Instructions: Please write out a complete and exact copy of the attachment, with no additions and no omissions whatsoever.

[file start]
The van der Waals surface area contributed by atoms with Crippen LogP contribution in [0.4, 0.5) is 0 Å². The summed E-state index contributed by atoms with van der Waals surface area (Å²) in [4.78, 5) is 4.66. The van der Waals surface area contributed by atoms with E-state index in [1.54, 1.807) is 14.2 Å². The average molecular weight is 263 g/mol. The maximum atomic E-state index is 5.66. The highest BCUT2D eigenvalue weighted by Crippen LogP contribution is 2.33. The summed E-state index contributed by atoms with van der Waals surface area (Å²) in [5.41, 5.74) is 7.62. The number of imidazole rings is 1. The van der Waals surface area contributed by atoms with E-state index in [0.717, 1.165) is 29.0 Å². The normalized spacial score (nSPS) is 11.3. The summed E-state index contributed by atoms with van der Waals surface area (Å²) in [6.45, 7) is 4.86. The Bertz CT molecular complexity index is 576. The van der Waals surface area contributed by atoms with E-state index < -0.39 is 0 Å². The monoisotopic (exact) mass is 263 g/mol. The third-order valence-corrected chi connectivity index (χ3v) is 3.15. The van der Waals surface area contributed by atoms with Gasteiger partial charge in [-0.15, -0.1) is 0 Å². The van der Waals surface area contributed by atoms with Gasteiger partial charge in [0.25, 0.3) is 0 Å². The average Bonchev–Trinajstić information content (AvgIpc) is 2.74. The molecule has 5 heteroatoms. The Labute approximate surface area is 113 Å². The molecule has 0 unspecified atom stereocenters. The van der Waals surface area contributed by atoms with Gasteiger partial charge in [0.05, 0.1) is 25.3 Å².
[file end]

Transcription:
The van der Waals surface area contributed by atoms with Crippen LogP contribution in [0.4, 0.5) is 0 Å². The summed E-state index contributed by atoms with van der Waals surface area (Å²) in [4.78, 5) is 4.66. The van der Waals surface area contributed by atoms with E-state index in [1.54, 1.807) is 14.2 Å². The average molecular weight is 263 g/mol. The maximum atomic E-state index is 5.66. The highest BCUT2D eigenvalue weighted by Crippen LogP contribution is 2.33. The summed E-state index contributed by atoms with van der Waals surface area (Å²) in [5.41, 5.74) is 7.62. The number of imidazole rings is 1. The van der Waals surface area contributed by atoms with E-state index in [0.717, 1.165) is 29.0 Å². The normalized spacial score (nSPS) is 11.3. The summed E-state index contributed by atoms with van der Waals surface area (Å²) in [6.45, 7) is 4.86. The Bertz CT molecular complexity index is 576. The van der Waals surface area contributed by atoms with E-state index < -0.39 is 0 Å². The monoisotopic (exact) mass is 263 g/mol. The third-order valence-corrected chi connectivity index (χ3v) is 3.15. The van der Waals surface area contributed by atoms with Gasteiger partial charge in [-0.15, -0.1) is 0 Å². The van der Waals surface area contributed by atoms with Gasteiger partial charge in [0.25, 0.3) is 0 Å². The average Bonchev–Trinajstić information content (AvgIpc) is 2.74. The molecule has 5 heteroatoms. The Labute approximate surface area is 113 Å². The molecule has 0 unspecified atom stereocenters. The van der Waals surface area contributed by atoms with Gasteiger partial charge in [0.05, 0.1) is 25.3 Å².